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Alabama Legislature moves to protect IVF services after state court ruling

Hundreds gather for a protest rally in support of in vitro fertilization legislation on Wednesday in Montgomery, Ala.
Mickey Welsh
The Montgomery Advertiser via AP
Hundreds gather for a protest rally in support of in vitro fertilization legislation on Wednesday in Montgomery, Ala.

MONTGOMERY, Ala. — Alabama lawmakers rushed to protect in vitro fertilization services Thursday after fertility clinics shut down in the wake of a state court ruling that frozen embryos are children under the state wrongful death law.

Facing public pressure to get IVF services resumed in the state, both chambers of the Alabama Legislature advanced legislation that would extend lawsuit protections to clinics. Legislators are hoping to get the measures approved by early next week while they weigh whether additional action is needed.

"This would at least keep the clinics open and the families moving forward," said bill sponsor Rep. Terri Collins, a Republican.

The Alabama Supreme Court ruled in mid-February that three couples who had frozen embryos destroyed in an accident at a storage facility could pursue wrongful death lawsuits for their "extrauterine children." The ruling, treating an embryo the same as a child or gestating fetus under the wrongful death statute, raised concerns about civil liabilities for clinics. Three major providers announced a pause on IVF services.

Republicans' proposal focused on lawsuit protections instead of attempting to address the legal status of embryos. The legislation would shield providers from prosecution and civil lawsuits related to the "damage to or death of an embryo" during IVF services.

The bills advanced with broad bipartisan support. Representatives voted 94-6 for the proposal, and state senators voted 32-0 for it.

Some Republicans said they want to consider future restriction on what happens to unused embryos.

Republican Rep. Ernie Yarbrough of Trinity tried unsuccessfully to put an amendment on the bill that would prohibit clinics from intentionally discarding embryos that are unused or after genetic testing.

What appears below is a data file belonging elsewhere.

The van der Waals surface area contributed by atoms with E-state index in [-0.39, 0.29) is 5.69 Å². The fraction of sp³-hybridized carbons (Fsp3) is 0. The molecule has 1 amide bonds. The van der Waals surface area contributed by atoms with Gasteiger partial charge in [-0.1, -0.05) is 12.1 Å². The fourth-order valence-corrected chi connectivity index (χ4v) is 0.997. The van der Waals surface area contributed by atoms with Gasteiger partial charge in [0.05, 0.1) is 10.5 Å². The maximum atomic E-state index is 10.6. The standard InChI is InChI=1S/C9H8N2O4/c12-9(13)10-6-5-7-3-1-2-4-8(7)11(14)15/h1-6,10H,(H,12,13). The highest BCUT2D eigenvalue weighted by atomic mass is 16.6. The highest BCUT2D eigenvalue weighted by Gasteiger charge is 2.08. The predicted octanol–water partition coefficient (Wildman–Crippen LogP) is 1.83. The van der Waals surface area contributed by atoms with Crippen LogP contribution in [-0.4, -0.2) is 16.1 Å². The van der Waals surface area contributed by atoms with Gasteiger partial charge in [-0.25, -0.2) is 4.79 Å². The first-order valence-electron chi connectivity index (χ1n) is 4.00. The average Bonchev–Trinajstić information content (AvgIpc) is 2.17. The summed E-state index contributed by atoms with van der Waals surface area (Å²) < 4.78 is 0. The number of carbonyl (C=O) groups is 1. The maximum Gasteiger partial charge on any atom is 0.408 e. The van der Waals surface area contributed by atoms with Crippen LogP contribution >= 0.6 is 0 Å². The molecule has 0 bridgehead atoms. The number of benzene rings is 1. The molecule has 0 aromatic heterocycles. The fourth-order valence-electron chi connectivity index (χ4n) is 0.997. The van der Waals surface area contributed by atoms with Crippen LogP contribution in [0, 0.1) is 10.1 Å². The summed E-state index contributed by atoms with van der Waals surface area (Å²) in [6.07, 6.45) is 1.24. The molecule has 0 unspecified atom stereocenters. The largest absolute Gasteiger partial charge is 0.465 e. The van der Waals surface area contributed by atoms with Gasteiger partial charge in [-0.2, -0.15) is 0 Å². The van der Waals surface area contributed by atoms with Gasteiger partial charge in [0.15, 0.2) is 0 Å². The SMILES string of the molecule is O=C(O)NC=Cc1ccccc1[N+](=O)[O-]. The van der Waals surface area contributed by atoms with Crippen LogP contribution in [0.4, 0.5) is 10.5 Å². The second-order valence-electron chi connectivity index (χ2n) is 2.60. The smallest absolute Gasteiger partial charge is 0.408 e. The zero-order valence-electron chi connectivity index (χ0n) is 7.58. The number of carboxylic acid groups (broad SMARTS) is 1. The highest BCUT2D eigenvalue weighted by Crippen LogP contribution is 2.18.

Republican Rep. Mark Gidley of Hokes Bluff said he wants lawmakers to consider putting regulation on fertility clinics.

"This is what is important to me and a lot of members of this House. Understand, that once that is fertilized, it begins to grow, even though it may not be in a woman's uterus," Gidley said.

A Democratic lawmaker said the state, which has a stringent abortion ban with no exceptions for rape, has spent too much time interfering with the decisions of women.

"I am so tired of folks telling me as a female in Alabama what I'm going to do with my own body. It's time that we stop this," Democratic Rep. Barbara Drummond of Mobile said. She said a woman texted her this morning asking if the state would take "custody" and responsibility of her frozen embryos if they are now considered children.

Democrats in the Alabama Senate had unsuccessfully tried to amend the bill to state that a human embryo outside a uterus can not be considered an unborn child or human being under state law. Sen. Linda Coleman-Madison, a Democrat from Birmingham, said that was the most direct way to deal with the issue. Republicans blocked the amendment from coming up for a vote.

In their ruling, Alabama justices cited anti-abortion language added to the Alabama Constitution in 2018, saying Alabama recognizes and protects the "rights of unborn children." The constitutional amendment was approved by 59% of Alabama voters.

Rep. Chris England, a Democrat from Tuscaloosa, said lawmakers may be able to provide a temporary solution through legislation but a long-term solution must address the 2018 constitutional amendment, which he said essentially established "personhood" for embryos.

"There are far-reaching ramifications of personhood," England said.

More than 200 IVF patients filled the Statehouse on Wednesday pressuring lawmakers to get IVF services restarted in the state. They showed lawmakers babies created through IVF treatment or described how the ruling halted their path to parenthood.

LeeLee Ray underwent eight miscarriages, one ectopic pregnancy and multiple surgeries before turning to surrogacy in hopes of having a child. She and her husband found a surrogate through a matching program, but now can't have their embryos transferred to her and are unable to move their embryos out of state.

"I'm just frustrated. We had a light at the end of the tunnel," Ray said Wednesday.

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The Associated Press
[Copyright 2024 NPR]